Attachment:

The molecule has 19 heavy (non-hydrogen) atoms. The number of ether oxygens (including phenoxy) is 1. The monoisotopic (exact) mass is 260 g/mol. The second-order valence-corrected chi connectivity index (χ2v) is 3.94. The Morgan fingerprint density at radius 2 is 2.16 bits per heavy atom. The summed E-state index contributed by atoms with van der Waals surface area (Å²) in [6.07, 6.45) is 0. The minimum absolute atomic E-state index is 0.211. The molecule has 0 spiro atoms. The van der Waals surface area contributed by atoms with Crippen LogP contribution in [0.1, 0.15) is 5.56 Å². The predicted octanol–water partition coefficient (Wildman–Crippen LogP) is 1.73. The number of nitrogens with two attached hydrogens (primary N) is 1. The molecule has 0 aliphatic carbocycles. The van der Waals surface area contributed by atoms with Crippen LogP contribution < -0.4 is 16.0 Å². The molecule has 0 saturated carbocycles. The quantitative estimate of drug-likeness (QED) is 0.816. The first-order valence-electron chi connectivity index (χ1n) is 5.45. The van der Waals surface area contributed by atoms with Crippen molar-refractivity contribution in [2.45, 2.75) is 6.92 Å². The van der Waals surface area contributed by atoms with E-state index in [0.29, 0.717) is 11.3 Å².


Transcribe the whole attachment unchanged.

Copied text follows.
The molecule has 19 heavy (non-hydrogen) atoms. The number of ether oxygens (including phenoxy) is 1. The monoisotopic (exact) mass is 260 g/mol. The second-order valence-corrected chi connectivity index (χ2v) is 3.94. The Morgan fingerprint density at radius 2 is 2.16 bits per heavy atom. The summed E-state index contributed by atoms with van der Waals surface area (Å²) in [6.07, 6.45) is 0. The minimum absolute atomic E-state index is 0.211. The molecule has 0 spiro atoms. The van der Waals surface area contributed by atoms with Crippen LogP contribution in [0.1, 0.15) is 5.56 Å². The predicted octanol–water partition coefficient (Wildman–Crippen LogP) is 1.73. The number of nitrogens with two attached hydrogens (primary N) is 1. The molecule has 0 aliphatic carbocycles. The van der Waals surface area contributed by atoms with Crippen LogP contribution < -0.4 is 16.0 Å². The molecule has 0 saturated carbocycles. The quantitative estimate of drug-likeness (QED) is 0.816. The first-order valence-electron chi connectivity index (χ1n) is 5.45. The van der Waals surface area contributed by atoms with Crippen molar-refractivity contribution in [2.45, 2.75) is 6.92 Å². The van der Waals surface area contributed by atoms with E-state index in [0.29, 0.717) is 11.3 Å².